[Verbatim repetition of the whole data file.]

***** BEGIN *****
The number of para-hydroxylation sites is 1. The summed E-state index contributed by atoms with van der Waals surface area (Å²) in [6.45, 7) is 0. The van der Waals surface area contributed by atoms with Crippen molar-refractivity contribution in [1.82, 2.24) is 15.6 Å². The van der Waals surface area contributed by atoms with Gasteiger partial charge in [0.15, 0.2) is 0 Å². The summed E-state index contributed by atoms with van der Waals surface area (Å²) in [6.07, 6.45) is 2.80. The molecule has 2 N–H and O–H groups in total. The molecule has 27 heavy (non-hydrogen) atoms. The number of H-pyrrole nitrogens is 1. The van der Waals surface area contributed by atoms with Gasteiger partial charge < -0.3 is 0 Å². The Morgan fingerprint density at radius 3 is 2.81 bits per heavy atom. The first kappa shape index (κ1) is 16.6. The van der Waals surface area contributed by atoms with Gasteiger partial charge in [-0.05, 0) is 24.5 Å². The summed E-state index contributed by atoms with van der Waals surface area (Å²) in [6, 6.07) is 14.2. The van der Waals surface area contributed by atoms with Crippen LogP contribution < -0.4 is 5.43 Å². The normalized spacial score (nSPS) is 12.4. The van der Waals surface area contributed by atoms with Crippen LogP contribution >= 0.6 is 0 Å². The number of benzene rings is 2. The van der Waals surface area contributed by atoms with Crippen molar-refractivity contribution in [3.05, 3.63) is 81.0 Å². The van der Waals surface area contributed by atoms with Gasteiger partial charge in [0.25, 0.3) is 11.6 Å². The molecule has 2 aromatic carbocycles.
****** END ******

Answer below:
The number of para-hydroxylation sites is 1. The summed E-state index contributed by atoms with van der Waals surface area (Å²) in [6.45, 7) is 0. The van der Waals surface area contributed by atoms with Crippen molar-refractivity contribution in [1.82, 2.24) is 15.6 Å². The van der Waals surface area contributed by atoms with Gasteiger partial charge in [0.15, 0.2) is 0 Å². The summed E-state index contributed by atoms with van der Waals surface area (Å²) in [6.07, 6.45) is 2.80. The molecule has 2 N–H and O–H groups in total. The molecule has 27 heavy (non-hydrogen) atoms. The number of H-pyrrole nitrogens is 1. The van der Waals surface area contributed by atoms with Gasteiger partial charge < -0.3 is 0 Å². The Morgan fingerprint density at radius 3 is 2.81 bits per heavy atom. The first kappa shape index (κ1) is 16.6. The van der Waals surface area contributed by atoms with Gasteiger partial charge in [-0.05, 0) is 24.5 Å². The summed E-state index contributed by atoms with van der Waals surface area (Å²) in [6, 6.07) is 14.2. The van der Waals surface area contributed by atoms with Crippen LogP contribution < -0.4 is 5.43 Å². The normalized spacial score (nSPS) is 12.4. The van der Waals surface area contributed by atoms with Crippen LogP contribution >= 0.6 is 0 Å². The number of benzene rings is 2. The van der Waals surface area contributed by atoms with Crippen molar-refractivity contribution in [3.05, 3.63) is 81.0 Å². The van der Waals surface area contributed by atoms with Gasteiger partial charge in [0.25, 0.3) is 11.6 Å². The molecule has 2 aromatic carbocycles.